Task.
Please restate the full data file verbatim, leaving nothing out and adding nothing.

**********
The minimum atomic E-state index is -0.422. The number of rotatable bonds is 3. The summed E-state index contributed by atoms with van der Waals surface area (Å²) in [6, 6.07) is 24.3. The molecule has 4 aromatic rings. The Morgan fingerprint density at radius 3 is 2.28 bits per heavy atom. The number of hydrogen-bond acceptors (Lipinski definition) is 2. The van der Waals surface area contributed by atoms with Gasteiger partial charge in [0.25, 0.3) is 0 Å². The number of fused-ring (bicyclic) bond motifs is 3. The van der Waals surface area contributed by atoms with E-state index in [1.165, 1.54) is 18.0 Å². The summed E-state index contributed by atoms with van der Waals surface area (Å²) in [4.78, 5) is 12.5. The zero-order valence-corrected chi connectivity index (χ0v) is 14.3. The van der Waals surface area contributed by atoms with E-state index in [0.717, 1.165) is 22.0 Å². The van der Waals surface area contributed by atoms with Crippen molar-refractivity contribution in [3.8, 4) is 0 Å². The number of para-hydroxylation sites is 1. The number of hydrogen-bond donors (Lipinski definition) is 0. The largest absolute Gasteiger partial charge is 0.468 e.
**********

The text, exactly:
The minimum atomic E-state index is -0.422. The number of rotatable bonds is 3. The summed E-state index contributed by atoms with van der Waals surface area (Å²) in [6, 6.07) is 24.3. The molecule has 4 aromatic rings. The Morgan fingerprint density at radius 3 is 2.28 bits per heavy atom. The number of hydrogen-bond acceptors (Lipinski definition) is 2. The van der Waals surface area contributed by atoms with Gasteiger partial charge in [0.25, 0.3) is 0 Å². The number of fused-ring (bicyclic) bond motifs is 3. The van der Waals surface area contributed by atoms with E-state index in [1.165, 1.54) is 18.0 Å². The summed E-state index contributed by atoms with van der Waals surface area (Å²) in [4.78, 5) is 12.5. The zero-order valence-corrected chi connectivity index (χ0v) is 14.3. The van der Waals surface area contributed by atoms with E-state index in [0.717, 1.165) is 22.0 Å². The van der Waals surface area contributed by atoms with Crippen molar-refractivity contribution in [3.8, 4) is 0 Å². The number of para-hydroxylation sites is 1. The number of hydrogen-bond donors (Lipinski definition) is 0. The largest absolute Gasteiger partial charge is 0.468 e.